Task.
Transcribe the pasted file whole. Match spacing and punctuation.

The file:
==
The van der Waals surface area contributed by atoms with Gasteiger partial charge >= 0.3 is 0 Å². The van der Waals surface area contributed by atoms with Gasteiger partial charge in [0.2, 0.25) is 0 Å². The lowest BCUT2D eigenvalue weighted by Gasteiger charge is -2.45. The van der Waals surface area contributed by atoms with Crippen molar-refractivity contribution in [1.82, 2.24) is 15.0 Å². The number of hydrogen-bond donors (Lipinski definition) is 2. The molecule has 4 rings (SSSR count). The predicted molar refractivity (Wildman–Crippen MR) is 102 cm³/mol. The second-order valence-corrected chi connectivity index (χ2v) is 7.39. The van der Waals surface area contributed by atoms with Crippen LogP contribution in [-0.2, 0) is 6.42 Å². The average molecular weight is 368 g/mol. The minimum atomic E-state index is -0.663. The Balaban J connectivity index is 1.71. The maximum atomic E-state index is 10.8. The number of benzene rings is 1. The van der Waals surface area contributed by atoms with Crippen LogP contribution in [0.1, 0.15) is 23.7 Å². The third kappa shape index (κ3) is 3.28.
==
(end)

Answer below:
The van der Waals surface area contributed by atoms with Gasteiger partial charge >= 0.3 is 0 Å². The van der Waals surface area contributed by atoms with Gasteiger partial charge in [0.2, 0.25) is 0 Å². The lowest BCUT2D eigenvalue weighted by Gasteiger charge is -2.45. The van der Waals surface area contributed by atoms with Crippen molar-refractivity contribution in [1.82, 2.24) is 15.0 Å². The number of hydrogen-bond donors (Lipinski definition) is 2. The molecule has 4 rings (SSSR count). The predicted molar refractivity (Wildman–Crippen MR) is 102 cm³/mol. The second-order valence-corrected chi connectivity index (χ2v) is 7.39. The van der Waals surface area contributed by atoms with Crippen LogP contribution in [-0.2, 0) is 6.42 Å². The average molecular weight is 368 g/mol. The minimum atomic E-state index is -0.663. The Balaban J connectivity index is 1.71. The maximum atomic E-state index is 10.8. The number of benzene rings is 1. The van der Waals surface area contributed by atoms with Crippen LogP contribution in [0.1, 0.15) is 23.7 Å². The third kappa shape index (κ3) is 3.28.